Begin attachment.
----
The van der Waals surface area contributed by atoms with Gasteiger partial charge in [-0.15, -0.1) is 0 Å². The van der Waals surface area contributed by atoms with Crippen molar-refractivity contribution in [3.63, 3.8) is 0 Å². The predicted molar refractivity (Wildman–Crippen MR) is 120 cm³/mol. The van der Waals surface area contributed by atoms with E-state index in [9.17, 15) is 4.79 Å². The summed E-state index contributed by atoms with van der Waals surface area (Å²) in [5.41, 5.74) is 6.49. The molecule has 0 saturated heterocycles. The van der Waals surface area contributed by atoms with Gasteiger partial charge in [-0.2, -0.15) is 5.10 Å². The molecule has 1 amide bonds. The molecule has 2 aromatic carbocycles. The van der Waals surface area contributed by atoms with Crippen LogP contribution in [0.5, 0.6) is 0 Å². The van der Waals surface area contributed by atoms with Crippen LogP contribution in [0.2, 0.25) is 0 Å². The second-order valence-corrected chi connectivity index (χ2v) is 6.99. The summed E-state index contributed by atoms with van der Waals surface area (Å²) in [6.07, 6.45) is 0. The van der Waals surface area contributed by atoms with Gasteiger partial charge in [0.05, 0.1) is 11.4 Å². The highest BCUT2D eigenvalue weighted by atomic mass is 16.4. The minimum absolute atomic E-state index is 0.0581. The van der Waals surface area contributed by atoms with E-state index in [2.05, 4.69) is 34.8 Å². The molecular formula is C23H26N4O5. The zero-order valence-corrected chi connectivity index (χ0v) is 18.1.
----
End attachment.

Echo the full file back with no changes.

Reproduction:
The van der Waals surface area contributed by atoms with Gasteiger partial charge in [-0.15, -0.1) is 0 Å². The van der Waals surface area contributed by atoms with Crippen molar-refractivity contribution in [3.63, 3.8) is 0 Å². The predicted molar refractivity (Wildman–Crippen MR) is 120 cm³/mol. The van der Waals surface area contributed by atoms with E-state index in [9.17, 15) is 4.79 Å². The summed E-state index contributed by atoms with van der Waals surface area (Å²) in [5.41, 5.74) is 6.49. The molecule has 0 saturated heterocycles. The van der Waals surface area contributed by atoms with Gasteiger partial charge in [-0.2, -0.15) is 5.10 Å². The molecule has 1 amide bonds. The molecule has 2 aromatic carbocycles. The van der Waals surface area contributed by atoms with Crippen LogP contribution in [0.5, 0.6) is 0 Å². The van der Waals surface area contributed by atoms with Crippen LogP contribution in [0.2, 0.25) is 0 Å². The second-order valence-corrected chi connectivity index (χ2v) is 6.99. The summed E-state index contributed by atoms with van der Waals surface area (Å²) in [6.07, 6.45) is 0. The van der Waals surface area contributed by atoms with Gasteiger partial charge in [0.05, 0.1) is 11.4 Å². The highest BCUT2D eigenvalue weighted by atomic mass is 16.4. The minimum absolute atomic E-state index is 0.0581. The van der Waals surface area contributed by atoms with E-state index in [2.05, 4.69) is 34.8 Å². The molecular formula is C23H26N4O5. The zero-order valence-corrected chi connectivity index (χ0v) is 18.1.